I am interested in investing in hardware that supports libreboot, and I understand that it's a fork of coreboot with firmware blobs removed, however I do not understand what seabios is.
I did some research, however could not find information (that I understand) about where exactly seabios stands in all this. It has been explained that seabios is a payload, however an OS kernel (say Linux) can instead be the 'payload'. I've seen mention of seabios when trying to tweak a Chromebook, and also on qemu, and on Purism's products, however from what I understood; seabios is not necessary when using coreboot.
Is seabios on a higher level (as the term 'payload' suggests) or is it on a lower level (as the name 'seabios' itself suggests).
I'm guessing that its similar to an open source video driver stack in Linux in which you have GPU firmware > kernel driver > userspace driver/API layer (like mesa, SDL,...), then the application.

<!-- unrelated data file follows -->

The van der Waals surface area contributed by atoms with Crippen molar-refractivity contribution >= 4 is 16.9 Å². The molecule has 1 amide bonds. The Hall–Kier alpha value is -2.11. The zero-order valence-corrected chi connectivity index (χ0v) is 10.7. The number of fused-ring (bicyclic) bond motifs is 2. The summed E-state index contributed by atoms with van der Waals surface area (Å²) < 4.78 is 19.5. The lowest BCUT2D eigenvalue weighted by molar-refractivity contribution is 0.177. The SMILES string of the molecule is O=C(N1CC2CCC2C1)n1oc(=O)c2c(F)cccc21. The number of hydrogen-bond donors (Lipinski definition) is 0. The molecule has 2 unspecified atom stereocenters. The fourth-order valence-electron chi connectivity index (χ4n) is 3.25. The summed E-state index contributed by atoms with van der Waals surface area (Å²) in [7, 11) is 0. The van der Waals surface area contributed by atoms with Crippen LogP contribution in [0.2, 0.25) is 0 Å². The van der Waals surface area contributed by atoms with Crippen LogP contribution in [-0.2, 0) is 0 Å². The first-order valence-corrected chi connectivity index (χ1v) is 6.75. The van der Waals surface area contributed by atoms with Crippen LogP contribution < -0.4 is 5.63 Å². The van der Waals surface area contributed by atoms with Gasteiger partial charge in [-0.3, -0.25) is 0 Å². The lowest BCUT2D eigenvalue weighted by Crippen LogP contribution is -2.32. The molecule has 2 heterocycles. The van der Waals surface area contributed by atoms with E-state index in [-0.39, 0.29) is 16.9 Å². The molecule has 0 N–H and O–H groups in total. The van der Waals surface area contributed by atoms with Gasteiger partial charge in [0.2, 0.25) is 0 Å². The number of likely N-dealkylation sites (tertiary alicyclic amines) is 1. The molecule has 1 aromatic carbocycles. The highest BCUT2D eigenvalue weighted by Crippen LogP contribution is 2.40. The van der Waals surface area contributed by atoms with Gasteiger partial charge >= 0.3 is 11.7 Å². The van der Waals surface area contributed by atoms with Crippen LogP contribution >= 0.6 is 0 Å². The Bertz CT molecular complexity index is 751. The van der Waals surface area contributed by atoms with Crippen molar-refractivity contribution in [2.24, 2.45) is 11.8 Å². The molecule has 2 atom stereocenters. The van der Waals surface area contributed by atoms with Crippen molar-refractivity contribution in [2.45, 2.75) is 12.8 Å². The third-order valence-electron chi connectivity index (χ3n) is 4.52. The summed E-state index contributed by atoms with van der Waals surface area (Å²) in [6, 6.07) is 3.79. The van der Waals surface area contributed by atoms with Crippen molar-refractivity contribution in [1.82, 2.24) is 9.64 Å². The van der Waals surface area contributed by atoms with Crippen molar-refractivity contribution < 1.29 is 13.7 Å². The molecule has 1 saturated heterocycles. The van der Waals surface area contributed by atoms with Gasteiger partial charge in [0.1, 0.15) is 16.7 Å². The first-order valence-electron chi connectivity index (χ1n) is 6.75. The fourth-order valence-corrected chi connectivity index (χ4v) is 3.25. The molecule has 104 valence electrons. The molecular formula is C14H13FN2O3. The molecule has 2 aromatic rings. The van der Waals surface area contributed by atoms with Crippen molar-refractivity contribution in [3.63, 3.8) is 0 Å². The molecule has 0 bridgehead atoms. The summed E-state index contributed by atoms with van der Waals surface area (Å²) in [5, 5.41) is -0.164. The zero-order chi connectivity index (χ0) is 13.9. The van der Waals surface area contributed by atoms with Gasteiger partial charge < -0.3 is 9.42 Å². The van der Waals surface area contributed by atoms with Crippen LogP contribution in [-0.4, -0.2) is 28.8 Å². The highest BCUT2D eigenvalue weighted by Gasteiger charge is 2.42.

From what I understood, Coreboot/Libreboot is the hardware initialization program, and Seabios would be something that loads the bootloader (GRUB or ISOLINUX), and it goes from there, however the details are still unclear to me.
I've been using GNU/Linux full-time for over a decade now, however my knowledge ends beyond systemd and GRUB scripts. Never looked into libre BIOS/UEFI alternatives until now.
I'd greatly appreciate clarification on this prior to committing to buying hardware (even though the list of supported hardware is highly limited)!